Having gradually lost the use of my right eye over a period of time had enabled me to adapt to these unavoidable changes in terms of the way I see, or do not see, things. In the same way that a person with sore teeth or gum problems on the one side of his or her mouth will subconsciously and automatically chew foods with the teeth on the unaffected side, so too will the person with monocular vision simply start viewing the world with his or her unaffected side. With one eye blinded, the brain will automatically “cancel” that eye out and rely only on the unaffected eye. This is important to note since many people have fears about constantly being aware of a “black block” on the one side of their visual field. The brain simply cancels the blinded side out. Vos agrees, but adds that if the dominant eye is the one affected there might be occasional complications. “If the brain is used to relying predominantly on receiving information from the right eye, and that eye is then blinded, the brain will still try to receive information from that eye,” she says. I can certainly attest to this, as this phenomena becomes most obvious when reading a book – I will find myself reading the words on a page and then suddenly realise that my vision had become blurred. This is as a result of the brain trying to use the right (blinded) eye to read. This is a minor inconvenience, however, since a few blinks of the eyes will “reset” the visual system, for want of a better term.

The most obvious challenge presented by monocular vision, however, is not impaired depth perception or the brain ‘forgetting’ that the one eye cannot see, but the fact that 20% of the visual field is now effectively a blind spot (this could increase to 40% if the unaffected eye tries to look in the affected direction’s side, since it will be obstructed by the bridge of the nose – see Figure 1). This loss of peripheral vision could lead to a lot of collisions with objects or people. Frank B. Brady, author of the semi-autobiographical A Singular Vision – The Art of Seeing with One Eye, notes the hyper-awareness necessitated by the loss of one eye, stating that “Any loss of visual perception was more than offset by the enforced – and often excruciating – increase in alertness.” This is something I can intimately relate to, as I find myself using my neck and hearing in a heretofore unprecedented way in an effort to pick up as much visual and sonic stimuli as possible so as to prevent me from unintentionally bumping into people and objects. Still, some awkward bumps are unavoidable.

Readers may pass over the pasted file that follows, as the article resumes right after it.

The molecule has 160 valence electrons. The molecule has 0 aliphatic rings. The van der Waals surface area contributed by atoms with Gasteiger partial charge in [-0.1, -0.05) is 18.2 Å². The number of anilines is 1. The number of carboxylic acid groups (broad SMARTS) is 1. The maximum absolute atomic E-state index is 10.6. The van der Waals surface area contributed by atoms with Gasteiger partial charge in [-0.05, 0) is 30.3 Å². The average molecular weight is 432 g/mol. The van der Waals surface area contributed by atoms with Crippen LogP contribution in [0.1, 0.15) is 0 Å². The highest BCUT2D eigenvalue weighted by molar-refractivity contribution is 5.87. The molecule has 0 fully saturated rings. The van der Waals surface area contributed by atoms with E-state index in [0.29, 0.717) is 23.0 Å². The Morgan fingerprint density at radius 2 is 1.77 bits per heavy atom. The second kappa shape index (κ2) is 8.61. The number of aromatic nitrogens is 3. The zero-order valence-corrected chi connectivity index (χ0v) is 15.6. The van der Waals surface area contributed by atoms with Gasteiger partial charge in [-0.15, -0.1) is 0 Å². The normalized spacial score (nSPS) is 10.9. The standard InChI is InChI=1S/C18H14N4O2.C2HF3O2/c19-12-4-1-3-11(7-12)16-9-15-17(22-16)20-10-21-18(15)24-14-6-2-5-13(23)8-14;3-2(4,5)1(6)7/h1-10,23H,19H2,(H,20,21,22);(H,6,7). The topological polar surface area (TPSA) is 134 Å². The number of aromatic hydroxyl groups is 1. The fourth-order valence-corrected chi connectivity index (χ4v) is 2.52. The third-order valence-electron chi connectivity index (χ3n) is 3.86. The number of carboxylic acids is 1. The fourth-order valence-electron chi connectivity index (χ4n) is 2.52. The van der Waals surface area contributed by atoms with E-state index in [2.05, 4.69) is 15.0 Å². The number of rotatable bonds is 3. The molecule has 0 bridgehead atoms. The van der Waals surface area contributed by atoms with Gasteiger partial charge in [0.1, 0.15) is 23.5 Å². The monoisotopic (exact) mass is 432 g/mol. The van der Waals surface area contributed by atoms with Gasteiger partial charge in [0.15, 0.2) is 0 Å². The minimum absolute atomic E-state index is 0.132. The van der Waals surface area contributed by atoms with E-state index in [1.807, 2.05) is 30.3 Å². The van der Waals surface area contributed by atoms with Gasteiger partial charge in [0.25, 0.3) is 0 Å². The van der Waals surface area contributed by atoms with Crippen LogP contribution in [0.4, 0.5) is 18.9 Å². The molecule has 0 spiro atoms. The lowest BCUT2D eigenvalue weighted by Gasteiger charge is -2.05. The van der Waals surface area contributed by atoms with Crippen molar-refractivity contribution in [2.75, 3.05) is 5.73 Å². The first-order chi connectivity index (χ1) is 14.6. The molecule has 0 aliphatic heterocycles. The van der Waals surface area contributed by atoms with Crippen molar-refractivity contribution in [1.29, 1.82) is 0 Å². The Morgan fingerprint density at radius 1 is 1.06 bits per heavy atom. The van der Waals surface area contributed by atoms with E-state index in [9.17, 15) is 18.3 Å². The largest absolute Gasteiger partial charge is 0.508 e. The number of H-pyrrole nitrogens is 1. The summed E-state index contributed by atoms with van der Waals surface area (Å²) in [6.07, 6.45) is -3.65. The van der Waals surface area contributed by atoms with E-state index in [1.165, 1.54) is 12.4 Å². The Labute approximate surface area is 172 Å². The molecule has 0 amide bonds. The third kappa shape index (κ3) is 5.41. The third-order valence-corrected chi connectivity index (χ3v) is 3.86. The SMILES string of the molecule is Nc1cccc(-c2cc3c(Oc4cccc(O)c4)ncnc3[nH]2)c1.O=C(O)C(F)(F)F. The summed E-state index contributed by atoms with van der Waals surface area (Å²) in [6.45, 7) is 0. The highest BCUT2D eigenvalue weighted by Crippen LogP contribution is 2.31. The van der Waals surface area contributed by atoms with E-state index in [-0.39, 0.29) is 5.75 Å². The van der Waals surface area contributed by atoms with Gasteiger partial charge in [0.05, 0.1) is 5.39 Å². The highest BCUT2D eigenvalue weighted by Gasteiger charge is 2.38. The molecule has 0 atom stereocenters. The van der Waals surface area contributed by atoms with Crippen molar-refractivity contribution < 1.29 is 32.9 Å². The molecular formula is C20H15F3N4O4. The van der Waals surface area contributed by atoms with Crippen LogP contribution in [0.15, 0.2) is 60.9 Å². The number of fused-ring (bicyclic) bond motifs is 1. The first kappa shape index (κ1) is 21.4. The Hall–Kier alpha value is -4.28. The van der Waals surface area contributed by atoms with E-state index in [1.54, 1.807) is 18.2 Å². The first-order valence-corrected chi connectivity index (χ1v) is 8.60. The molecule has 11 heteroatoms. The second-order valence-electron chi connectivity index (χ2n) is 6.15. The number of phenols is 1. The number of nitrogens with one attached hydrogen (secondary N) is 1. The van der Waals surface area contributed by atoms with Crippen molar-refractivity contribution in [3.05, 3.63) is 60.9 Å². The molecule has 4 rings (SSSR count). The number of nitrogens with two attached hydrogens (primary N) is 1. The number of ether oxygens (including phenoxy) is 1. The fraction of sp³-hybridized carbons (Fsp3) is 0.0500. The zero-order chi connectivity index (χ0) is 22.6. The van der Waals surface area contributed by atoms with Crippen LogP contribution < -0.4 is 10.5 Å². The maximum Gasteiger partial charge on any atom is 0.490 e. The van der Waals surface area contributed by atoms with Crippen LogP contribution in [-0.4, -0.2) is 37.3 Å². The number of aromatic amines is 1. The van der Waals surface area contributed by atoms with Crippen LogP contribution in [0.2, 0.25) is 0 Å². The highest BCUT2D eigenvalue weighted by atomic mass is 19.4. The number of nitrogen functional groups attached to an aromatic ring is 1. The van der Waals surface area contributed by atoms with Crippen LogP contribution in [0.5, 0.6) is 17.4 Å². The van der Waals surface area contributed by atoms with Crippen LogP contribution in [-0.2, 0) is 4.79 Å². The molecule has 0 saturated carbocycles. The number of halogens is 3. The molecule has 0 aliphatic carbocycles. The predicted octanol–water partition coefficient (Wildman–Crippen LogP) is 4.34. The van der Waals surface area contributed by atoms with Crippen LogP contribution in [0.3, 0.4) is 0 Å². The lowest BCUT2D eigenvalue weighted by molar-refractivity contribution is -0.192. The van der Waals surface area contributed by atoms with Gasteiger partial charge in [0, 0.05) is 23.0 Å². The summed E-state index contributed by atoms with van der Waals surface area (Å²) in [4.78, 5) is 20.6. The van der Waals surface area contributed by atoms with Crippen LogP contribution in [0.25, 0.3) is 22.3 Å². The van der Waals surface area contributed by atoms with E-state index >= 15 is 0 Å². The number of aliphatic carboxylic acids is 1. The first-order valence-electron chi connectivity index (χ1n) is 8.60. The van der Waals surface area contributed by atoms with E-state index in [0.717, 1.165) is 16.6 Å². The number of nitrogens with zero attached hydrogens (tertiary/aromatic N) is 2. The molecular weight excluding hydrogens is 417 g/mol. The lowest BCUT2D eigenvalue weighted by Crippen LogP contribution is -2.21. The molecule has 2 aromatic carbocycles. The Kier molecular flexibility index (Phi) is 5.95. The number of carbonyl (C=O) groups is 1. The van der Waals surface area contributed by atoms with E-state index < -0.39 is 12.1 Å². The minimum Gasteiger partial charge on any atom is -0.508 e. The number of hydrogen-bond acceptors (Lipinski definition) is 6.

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Figure 1. Graphic illustration of the visual field of a person with monocular vision. © Juan Garcia and Craig Luce